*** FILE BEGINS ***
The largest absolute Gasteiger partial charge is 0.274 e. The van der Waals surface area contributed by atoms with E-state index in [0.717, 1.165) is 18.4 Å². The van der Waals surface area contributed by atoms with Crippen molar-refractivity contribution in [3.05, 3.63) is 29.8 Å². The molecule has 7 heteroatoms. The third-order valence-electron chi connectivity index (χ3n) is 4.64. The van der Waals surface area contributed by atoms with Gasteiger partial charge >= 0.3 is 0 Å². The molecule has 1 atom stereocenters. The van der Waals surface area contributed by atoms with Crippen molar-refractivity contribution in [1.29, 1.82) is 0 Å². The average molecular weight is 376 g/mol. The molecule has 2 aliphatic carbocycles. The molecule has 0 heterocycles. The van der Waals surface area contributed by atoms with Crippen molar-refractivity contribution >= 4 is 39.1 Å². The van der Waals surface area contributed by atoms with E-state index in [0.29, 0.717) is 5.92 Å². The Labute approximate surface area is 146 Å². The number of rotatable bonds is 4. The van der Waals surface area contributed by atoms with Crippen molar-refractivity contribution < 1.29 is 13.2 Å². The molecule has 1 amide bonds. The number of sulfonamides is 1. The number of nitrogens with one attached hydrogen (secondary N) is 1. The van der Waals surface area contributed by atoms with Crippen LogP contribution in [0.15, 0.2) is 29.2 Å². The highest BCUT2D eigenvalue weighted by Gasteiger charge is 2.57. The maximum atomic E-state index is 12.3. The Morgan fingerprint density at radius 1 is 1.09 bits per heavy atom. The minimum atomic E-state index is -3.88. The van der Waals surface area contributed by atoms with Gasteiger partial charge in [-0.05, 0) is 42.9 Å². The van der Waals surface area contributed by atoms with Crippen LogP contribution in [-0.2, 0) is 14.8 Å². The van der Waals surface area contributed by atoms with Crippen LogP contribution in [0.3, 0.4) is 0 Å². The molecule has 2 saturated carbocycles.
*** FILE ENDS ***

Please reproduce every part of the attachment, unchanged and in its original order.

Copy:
The largest absolute Gasteiger partial charge is 0.274 e. The van der Waals surface area contributed by atoms with E-state index in [0.717, 1.165) is 18.4 Å². The van der Waals surface area contributed by atoms with Crippen molar-refractivity contribution in [3.05, 3.63) is 29.8 Å². The molecule has 7 heteroatoms. The third-order valence-electron chi connectivity index (χ3n) is 4.64. The van der Waals surface area contributed by atoms with Gasteiger partial charge >= 0.3 is 0 Å². The molecule has 1 atom stereocenters. The van der Waals surface area contributed by atoms with Crippen molar-refractivity contribution in [1.29, 1.82) is 0 Å². The average molecular weight is 376 g/mol. The molecule has 2 aliphatic carbocycles. The molecule has 0 heterocycles. The van der Waals surface area contributed by atoms with Crippen molar-refractivity contribution >= 4 is 39.1 Å². The van der Waals surface area contributed by atoms with E-state index in [0.29, 0.717) is 5.92 Å². The Labute approximate surface area is 146 Å². The number of rotatable bonds is 4. The van der Waals surface area contributed by atoms with Crippen molar-refractivity contribution < 1.29 is 13.2 Å². The molecule has 1 amide bonds. The number of sulfonamides is 1. The number of nitrogens with one attached hydrogen (secondary N) is 1. The van der Waals surface area contributed by atoms with Crippen LogP contribution in [0.15, 0.2) is 29.2 Å². The highest BCUT2D eigenvalue weighted by Gasteiger charge is 2.57. The maximum atomic E-state index is 12.3. The Morgan fingerprint density at radius 1 is 1.09 bits per heavy atom. The minimum atomic E-state index is -3.88. The van der Waals surface area contributed by atoms with Gasteiger partial charge in [-0.05, 0) is 42.9 Å². The van der Waals surface area contributed by atoms with Crippen LogP contribution in [-0.2, 0) is 14.8 Å². The van der Waals surface area contributed by atoms with Crippen LogP contribution in [0.3, 0.4) is 0 Å². The molecule has 2 saturated carbocycles.